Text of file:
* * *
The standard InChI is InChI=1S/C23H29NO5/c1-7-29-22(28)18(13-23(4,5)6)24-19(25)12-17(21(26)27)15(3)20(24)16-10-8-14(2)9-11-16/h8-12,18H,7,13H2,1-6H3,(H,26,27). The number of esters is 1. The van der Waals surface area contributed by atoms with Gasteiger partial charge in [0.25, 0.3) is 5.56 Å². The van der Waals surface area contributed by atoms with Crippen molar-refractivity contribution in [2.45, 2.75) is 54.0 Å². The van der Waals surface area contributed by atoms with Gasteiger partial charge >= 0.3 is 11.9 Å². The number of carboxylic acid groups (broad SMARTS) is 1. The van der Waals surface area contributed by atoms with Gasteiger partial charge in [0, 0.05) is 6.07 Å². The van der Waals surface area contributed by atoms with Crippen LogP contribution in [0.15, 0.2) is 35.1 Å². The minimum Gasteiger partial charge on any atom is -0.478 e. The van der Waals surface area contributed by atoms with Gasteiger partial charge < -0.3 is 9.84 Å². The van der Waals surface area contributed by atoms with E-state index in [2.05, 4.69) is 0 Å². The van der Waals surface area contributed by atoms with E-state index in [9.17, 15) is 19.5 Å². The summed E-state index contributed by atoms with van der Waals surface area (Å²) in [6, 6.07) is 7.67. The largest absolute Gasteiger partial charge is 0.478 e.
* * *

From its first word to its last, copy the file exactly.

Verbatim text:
The standard InChI is InChI=1S/C23H29NO5/c1-7-29-22(28)18(13-23(4,5)6)24-19(25)12-17(21(26)27)15(3)20(24)16-10-8-14(2)9-11-16/h8-12,18H,7,13H2,1-6H3,(H,26,27). The number of esters is 1. The van der Waals surface area contributed by atoms with Gasteiger partial charge in [0.25, 0.3) is 5.56 Å². The van der Waals surface area contributed by atoms with Crippen molar-refractivity contribution in [2.45, 2.75) is 54.0 Å². The van der Waals surface area contributed by atoms with Gasteiger partial charge >= 0.3 is 11.9 Å². The number of carboxylic acid groups (broad SMARTS) is 1. The van der Waals surface area contributed by atoms with Gasteiger partial charge in [0, 0.05) is 6.07 Å². The van der Waals surface area contributed by atoms with Crippen LogP contribution in [0.15, 0.2) is 35.1 Å². The minimum Gasteiger partial charge on any atom is -0.478 e. The van der Waals surface area contributed by atoms with Gasteiger partial charge < -0.3 is 9.84 Å². The van der Waals surface area contributed by atoms with E-state index in [2.05, 4.69) is 0 Å². The van der Waals surface area contributed by atoms with E-state index in [9.17, 15) is 19.5 Å². The summed E-state index contributed by atoms with van der Waals surface area (Å²) in [6, 6.07) is 7.67. The largest absolute Gasteiger partial charge is 0.478 e.